uu.seUppsala University Publications
Change search
CiteExportLink to record
Permanent link

Direct link
Cite
Citation style
  • apa
  • ieee
  • modern-language-association
  • vancouver
  • Other style
More styles
Language
  • de-DE
  • en-GB
  • en-US
  • fi-FI
  • nn-NO
  • nn-NB
  • sv-SE
  • Other locale
More languages
Output format
  • html
  • text
  • asciidoc
  • rtf
High detection sensitivity with antibody-based PET radioligand for amyloid beta in brain
Uppsala University, Disciplinary Domain of Medicine and Pharmacy, Faculty of Medicine, Department of Public Health and Caring Sciences. (Geriatrics)
Uppsala University, Disciplinary Domain of Medicine and Pharmacy, Faculty of Medicine, Department of Public Health and Caring Sciences. Uppsala University, Disciplinary Domain of Medicine and Pharmacy, Faculty of Pharmacy, Department of Pharmaceutical Biosciences. (Geriatrics)
Uppsala University, Disciplinary Domain of Medicine and Pharmacy, Faculty of Medicine, Department of Public Health and Caring Sciences. (Geriatrics)
Uppsala University, Disciplinary Domain of Medicine and Pharmacy, Faculty of Pharmacy, Department of Medicinal Chemistry. (Preclinical PET Platform)
Show others and affiliations
(English)In: Article in journal (Other academic) Submitted
National Category
Radiology, Nuclear Medicine and Medical Imaging
Identifiers
URN: urn:nbn:se:uu:diva-332464OAI: oai:DiVA.org:uu-332464DiVA, id: diva2:1153159
Available from: 2017-10-27 Created: 2017-10-27 Last updated: 2017-11-10
In thesis
1. Preclinical PET imaging of Alzheimer's disease progression
Open this publication in new window or tab >>Preclinical PET imaging of Alzheimer's disease progression
2017 (English)Doctoral thesis, comprehensive summary (Other academic)
Abstract [en]

Amyloid PET imaging with [11C]PIB enabled detection of Aβ for the first time in vivo. However, [11C]PIB is a small molecule that binds only the insoluble Aβ plaque. Rather, the soluble Aβ aggregates are considered the cause of Alzheimer’s disease (AD). As such, a more sensitive and specific PET tracer is needed for tracking longitudinal AD pathology.

Soluble Aβ aggregates likely interact with the metabotropic glutamate receptor 5 (mGluR5) to cause neurotoxic effects. However, with [11C]ABP688 PET we were unable to detect aberrant mGluR5 binding in AD mouse models, although we find elevated mGluR5 protein levels with immunoblotting.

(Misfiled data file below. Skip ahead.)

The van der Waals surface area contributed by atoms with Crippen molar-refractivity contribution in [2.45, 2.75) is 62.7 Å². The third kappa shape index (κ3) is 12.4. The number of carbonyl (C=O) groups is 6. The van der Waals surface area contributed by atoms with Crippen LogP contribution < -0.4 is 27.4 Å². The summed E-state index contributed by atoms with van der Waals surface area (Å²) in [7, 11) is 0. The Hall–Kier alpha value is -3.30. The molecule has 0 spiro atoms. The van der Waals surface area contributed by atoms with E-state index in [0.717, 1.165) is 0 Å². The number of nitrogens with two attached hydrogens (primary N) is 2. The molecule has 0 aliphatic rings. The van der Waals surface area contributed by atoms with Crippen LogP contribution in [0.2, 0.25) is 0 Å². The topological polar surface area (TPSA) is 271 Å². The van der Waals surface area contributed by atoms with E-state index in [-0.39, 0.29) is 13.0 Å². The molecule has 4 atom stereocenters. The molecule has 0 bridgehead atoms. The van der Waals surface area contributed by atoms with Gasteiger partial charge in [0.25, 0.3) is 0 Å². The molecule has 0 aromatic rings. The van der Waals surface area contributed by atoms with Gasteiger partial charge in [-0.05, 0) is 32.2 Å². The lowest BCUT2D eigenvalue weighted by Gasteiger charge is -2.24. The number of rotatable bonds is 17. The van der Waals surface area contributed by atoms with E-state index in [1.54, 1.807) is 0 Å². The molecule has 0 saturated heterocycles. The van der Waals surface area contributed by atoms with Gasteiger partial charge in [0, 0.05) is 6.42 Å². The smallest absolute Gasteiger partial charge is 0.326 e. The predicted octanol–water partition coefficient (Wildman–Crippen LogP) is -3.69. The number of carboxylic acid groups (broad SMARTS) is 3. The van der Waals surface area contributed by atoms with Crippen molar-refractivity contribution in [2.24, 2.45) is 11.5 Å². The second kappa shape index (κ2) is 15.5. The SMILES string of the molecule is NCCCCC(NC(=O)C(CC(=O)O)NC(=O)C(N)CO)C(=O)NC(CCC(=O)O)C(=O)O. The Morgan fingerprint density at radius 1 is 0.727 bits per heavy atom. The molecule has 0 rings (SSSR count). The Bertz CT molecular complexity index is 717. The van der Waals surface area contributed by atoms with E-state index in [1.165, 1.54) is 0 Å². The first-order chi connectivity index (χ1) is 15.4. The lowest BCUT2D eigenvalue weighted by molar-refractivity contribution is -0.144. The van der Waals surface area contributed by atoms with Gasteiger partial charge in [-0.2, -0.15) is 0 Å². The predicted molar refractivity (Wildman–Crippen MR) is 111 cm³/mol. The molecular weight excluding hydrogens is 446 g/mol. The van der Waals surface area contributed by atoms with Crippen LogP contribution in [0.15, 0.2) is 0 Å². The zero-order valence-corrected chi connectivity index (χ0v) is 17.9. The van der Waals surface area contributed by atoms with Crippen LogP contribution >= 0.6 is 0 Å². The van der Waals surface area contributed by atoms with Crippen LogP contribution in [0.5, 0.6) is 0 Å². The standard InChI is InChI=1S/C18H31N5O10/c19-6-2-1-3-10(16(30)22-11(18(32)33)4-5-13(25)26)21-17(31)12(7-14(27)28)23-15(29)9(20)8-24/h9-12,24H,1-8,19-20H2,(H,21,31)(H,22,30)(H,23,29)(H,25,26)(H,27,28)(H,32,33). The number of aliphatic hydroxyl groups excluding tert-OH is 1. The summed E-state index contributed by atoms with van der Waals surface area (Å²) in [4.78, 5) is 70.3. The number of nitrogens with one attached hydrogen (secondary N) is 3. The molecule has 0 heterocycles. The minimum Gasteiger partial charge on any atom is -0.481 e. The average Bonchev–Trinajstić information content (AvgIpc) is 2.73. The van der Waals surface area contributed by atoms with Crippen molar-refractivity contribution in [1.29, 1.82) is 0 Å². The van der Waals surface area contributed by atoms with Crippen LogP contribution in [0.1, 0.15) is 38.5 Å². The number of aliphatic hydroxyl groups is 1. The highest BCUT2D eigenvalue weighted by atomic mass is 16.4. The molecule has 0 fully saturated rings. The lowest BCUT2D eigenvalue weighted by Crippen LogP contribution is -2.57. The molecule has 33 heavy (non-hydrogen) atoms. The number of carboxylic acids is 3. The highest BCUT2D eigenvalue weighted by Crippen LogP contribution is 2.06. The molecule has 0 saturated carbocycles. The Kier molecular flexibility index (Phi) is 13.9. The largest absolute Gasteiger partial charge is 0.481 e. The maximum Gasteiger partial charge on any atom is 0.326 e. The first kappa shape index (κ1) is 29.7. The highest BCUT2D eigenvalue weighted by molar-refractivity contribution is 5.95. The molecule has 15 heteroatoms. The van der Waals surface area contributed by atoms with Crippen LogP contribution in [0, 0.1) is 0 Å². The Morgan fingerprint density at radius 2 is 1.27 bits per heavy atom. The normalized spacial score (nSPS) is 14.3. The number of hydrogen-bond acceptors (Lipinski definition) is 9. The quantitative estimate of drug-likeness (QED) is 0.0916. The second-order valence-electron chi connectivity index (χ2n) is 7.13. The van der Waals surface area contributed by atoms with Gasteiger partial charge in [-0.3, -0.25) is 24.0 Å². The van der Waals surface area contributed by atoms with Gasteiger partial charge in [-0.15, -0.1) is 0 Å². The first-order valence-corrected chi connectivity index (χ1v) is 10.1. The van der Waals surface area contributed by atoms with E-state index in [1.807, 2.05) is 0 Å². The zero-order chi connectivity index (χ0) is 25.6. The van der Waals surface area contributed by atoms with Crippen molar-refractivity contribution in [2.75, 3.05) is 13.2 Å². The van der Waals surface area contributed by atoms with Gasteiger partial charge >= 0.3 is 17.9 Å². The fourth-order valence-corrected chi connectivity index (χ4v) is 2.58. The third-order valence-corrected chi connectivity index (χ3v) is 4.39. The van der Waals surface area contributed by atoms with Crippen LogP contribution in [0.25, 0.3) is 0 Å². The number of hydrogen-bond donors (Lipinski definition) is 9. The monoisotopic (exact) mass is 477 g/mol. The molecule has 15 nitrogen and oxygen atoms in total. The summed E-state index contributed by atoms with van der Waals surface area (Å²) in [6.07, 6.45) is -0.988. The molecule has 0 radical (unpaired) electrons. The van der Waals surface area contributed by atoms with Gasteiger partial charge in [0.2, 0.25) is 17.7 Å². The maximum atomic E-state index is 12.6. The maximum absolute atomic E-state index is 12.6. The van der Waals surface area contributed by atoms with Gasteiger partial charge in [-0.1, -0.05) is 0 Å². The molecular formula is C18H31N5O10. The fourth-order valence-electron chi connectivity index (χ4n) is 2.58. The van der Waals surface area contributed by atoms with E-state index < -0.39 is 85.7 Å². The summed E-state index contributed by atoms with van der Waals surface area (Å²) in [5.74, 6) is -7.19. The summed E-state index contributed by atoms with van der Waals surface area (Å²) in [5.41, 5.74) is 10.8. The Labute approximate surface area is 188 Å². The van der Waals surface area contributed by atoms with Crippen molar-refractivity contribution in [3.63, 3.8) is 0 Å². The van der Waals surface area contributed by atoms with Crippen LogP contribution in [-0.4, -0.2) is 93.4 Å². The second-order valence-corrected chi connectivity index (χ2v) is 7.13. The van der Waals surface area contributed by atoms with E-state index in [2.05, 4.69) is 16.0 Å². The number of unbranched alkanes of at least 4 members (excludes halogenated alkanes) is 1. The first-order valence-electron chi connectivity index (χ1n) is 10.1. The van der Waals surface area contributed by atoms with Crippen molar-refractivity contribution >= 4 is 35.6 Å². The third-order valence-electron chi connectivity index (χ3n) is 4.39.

Antibodies are highly specific large molecules that can bind specifically to soluble Aβ aggregates, thus they can be a good marker for AD pathology. Unfortunately, due to their large size they cannot cross the blood-brain barrier (BBB). However, it is possible to shuttle antibodies into the brain by taking advantage of endogenous transporter systems on the BBB. By creating bispecific antibodies binding both to soluble Aβ aggregates and to the transferrin receptor (BBB target), we successfully transported the antibody into the brain and could visually detect soluble Aβ aggregates with PET.

Recombinant expression further improved and optimized antibody design, creating smaller bispecific antibody-based constructs that had better pharmacokinetic properties allowing for earlier PET scanning (1 day instead of 3), and more sensitive signal.

Lastly, using TCO-tetrazine click chemistry, we indirectly labeled our antibodies with fluorine-18, and could successfully perform PET already 11 h post-injection with a fluorine-18 labeled antibody.

Place, publisher, year, edition, pages
Uppsala: Acta Universitatis Upsaliensis, 2017. p. 59
Series
Digital Comprehensive Summaries of Uppsala Dissertations from the Faculty of Medicine, ISSN 1651-6206 ; 1395
Keywords
Alzheimer's disease, transgenic mice, PET, antibody-based tracer, mGluR5, ABP688, di-scFv, amyloid-β
National Category
Neurosciences Pharmaceutical Sciences Radiology, Nuclear Medicine and Medical Imaging
Identifiers
urn:nbn:se:uu:diva-333220 (URN)978-91-513-0151-8 (ISBN)
Public defence
2018-01-19, Rudbecksalen, Dag Hammarskjölds väg 20, Uppsala, 09:15 (English)
Opponent
Supervisors
Available from: 2017-12-21 Created: 2017-11-10 Last updated: 2018-03-08

Open Access in DiVA

No full text in DiVA

By organisation
Department of Public Health and Caring SciencesDepartment of Pharmaceutical BiosciencesDepartment of Medicinal Chemistry
Radiology, Nuclear Medicine and Medical Imaging

Search outside of DiVA

GoogleGoogle Scholar

urn-nbn

Altmetric score

urn-nbn
Total: 99 hits
CiteExportLink to record
Permanent link

Direct link
Cite
Citation style
  • apa
  • ieee
  • modern-language-association
  • vancouver
  • Other style
More styles
Language
  • de-DE
  • en-GB
  • en-US
  • fi-FI
  • nn-NO
  • nn-NB
  • sv-SE
  • Other locale
More languages
Output format
  • html
  • text
  • asciidoc
  • rtf